Thank you Dave

Dave Weissman was a man who helped so many whether as a journalist or high school baseball coach that enjoyed making a difference in people’s lives.

He certainly made a difference in mine.

In 2013, I was going through a difficult time and though I masked it, I had major doubts on who I was as a journalist and a person. I approached my craft seriously, but doubted my ability to properly tell the story.

Though I did not know it at the time, I needed a push, something to steer me in the right direction.

Saying I was a complete outsider covering one of my first PGA TOUR events, the Memorial Tournament located in Dublin, OH, in late May 2013, would be an understatement.

After being given my media credential and setting my things down, I quietly sat down for lunch in press dining. Not knowing anyone, I picked a rather open table in order to eat and get back to work.

Just a couple of minutes later, a man sat next to me. He immediately sensing I was the new guy, introduced himself and started a conversation.

That man was Dave Weissman.

Dave was always the one unafraid to break the ice. He had such a warm personality that was easy to gravitate too.

Immediately I knew Dave could be someone to trust and starting out not knowing anyone or how things worked, he immediately became a father figure of sorts. From our first conversation he had that smile and always accompanied his friendliness with a well-timed joke.

Unfortunately Dave passed away Saturday night at the age of 52 from colon cancer.

In his job as publisher and editor of Columbus Wired he always brought positive energy into the press room and any writer or photographer he brought with him exhibited this as well.

Dave also served as the JV Baseball Coach at Westerville South High School where players, including his son Blake, looked up to him.

Though journalism clearly meant the world to Dave, when he did have to leave Muirfield Village Golf Club early, it was to coach baseball and impact others the way he did me.

From the moment I met him, it was clear Dave was extremely passionate about everything he was involved with.

The last time I saw Dave was just a couple of days after this year’s U.S. Open as we both got to play a round of golf at Scioto Country Club.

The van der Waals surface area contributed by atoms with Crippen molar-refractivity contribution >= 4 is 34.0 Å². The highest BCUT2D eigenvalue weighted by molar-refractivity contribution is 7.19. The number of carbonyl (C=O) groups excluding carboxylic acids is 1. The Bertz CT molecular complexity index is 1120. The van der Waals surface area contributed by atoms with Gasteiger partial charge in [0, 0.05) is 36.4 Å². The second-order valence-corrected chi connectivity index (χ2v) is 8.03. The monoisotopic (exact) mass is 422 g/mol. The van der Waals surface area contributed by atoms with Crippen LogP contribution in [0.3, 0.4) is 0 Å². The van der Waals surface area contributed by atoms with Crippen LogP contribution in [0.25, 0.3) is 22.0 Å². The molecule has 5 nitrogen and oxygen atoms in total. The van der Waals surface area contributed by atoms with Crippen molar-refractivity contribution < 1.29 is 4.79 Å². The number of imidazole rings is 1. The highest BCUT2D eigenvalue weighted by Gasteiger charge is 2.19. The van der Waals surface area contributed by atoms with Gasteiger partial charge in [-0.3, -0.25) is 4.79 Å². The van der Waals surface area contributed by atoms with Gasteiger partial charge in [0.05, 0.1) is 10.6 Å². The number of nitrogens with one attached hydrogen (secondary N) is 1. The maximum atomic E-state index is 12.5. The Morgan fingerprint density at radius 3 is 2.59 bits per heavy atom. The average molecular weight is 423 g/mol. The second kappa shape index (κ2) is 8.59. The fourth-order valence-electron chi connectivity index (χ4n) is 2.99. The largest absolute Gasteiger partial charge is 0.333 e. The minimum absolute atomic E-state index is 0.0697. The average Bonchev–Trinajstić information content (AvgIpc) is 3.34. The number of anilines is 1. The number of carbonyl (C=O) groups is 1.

“Have you ever played the course before,” Dave innocently asked me.

I had not and since he knew I had played Muirfield Village, he told me that Scioto was a tougher course.

At first I did not believe him, but I then remembered Dave was the source of this information and for the next four-plus hours I got my butt kicked by a hilly course which required an extra club for practically every approach to a green.

When I finished my round, it was time to go and Dave was the last person I saw.

“How did you do,” he asked.

I gave him a knowing look. Nothing had to be said.

Dave chuckled in response and said “I’ll see you soon.”

I said the same to him and just like our first meeting in 2013, we shook hands. I told him to take care before making the 3-plus hour drive back to Pittsburgh.

It almost haunts me that was my last memory.

For the three years after that 2013 meeting, my friend Chris Dazen and I would always make the trip to Columbus and immediately both of our first thoughts turned to Dave and excitement over seeing and sharing some laughs with him.

Sadly that familiar greeting will not be there next year.

What will be there are the many positive memories from his family in addition to his journalism family which includes co-workers, his many readers and people such as myself and Chris that he tremendously and positively influenced.

As I type this piece, I am holding the business card Dave gave me from his first meeting. It never left my wallet after that and will stay there as my tribute to him.

Dave

It is safe to say that Dave will be missed and not a day will go by where his lessons are not being applied.

Dave gave me the confidence and encouragement to trust myself as a writer and more importantly as a person. I will be forever grateful.

In addition to my thoughts I wanted to get Chris’s thoughts since he saw my relationship with Dave and made a similar one just a day later when I made the introductions. Chris always goes to the Memorial Tournament covering the event with me and he remembers Dave as positively as I did.

“Dave was a man I had met only a handful of times from covering the Memorial Tournament for 4 years. Being from Pittsburgh, it’s not like Zac or myself really knew anyone when we went up there that first year. Then we met Dave. A welcoming smile, a hand shake and some small talk is all it took from Dave to instantly make a connection with us. He was our first friend.

“He showed us around the media center, introduced us to a few people and offered his help in any way he could. Simple gestures. They were exactly the kind of man Dave was, and it left an impact. Every returning year, Dave was the first person we looked for when arriving to Dublin. He was literally the one person Zac and myself couldn’t wait to talk to and share stories with.

“Dave has written a lot of stories in his life, and made a lot of simple gestures as well, but to myself and to Zac, those simple things and shared stories are the memories that mean everything to us. Rest easy Dave, for you have plenty of friends to continue telling your story and share your memories.”

Here are thoughts from more of Dave’s friends and colleagues.

With all of this in mind, there is only one thing left to say. Thank you Dave.

 

Author: Zac Weiss

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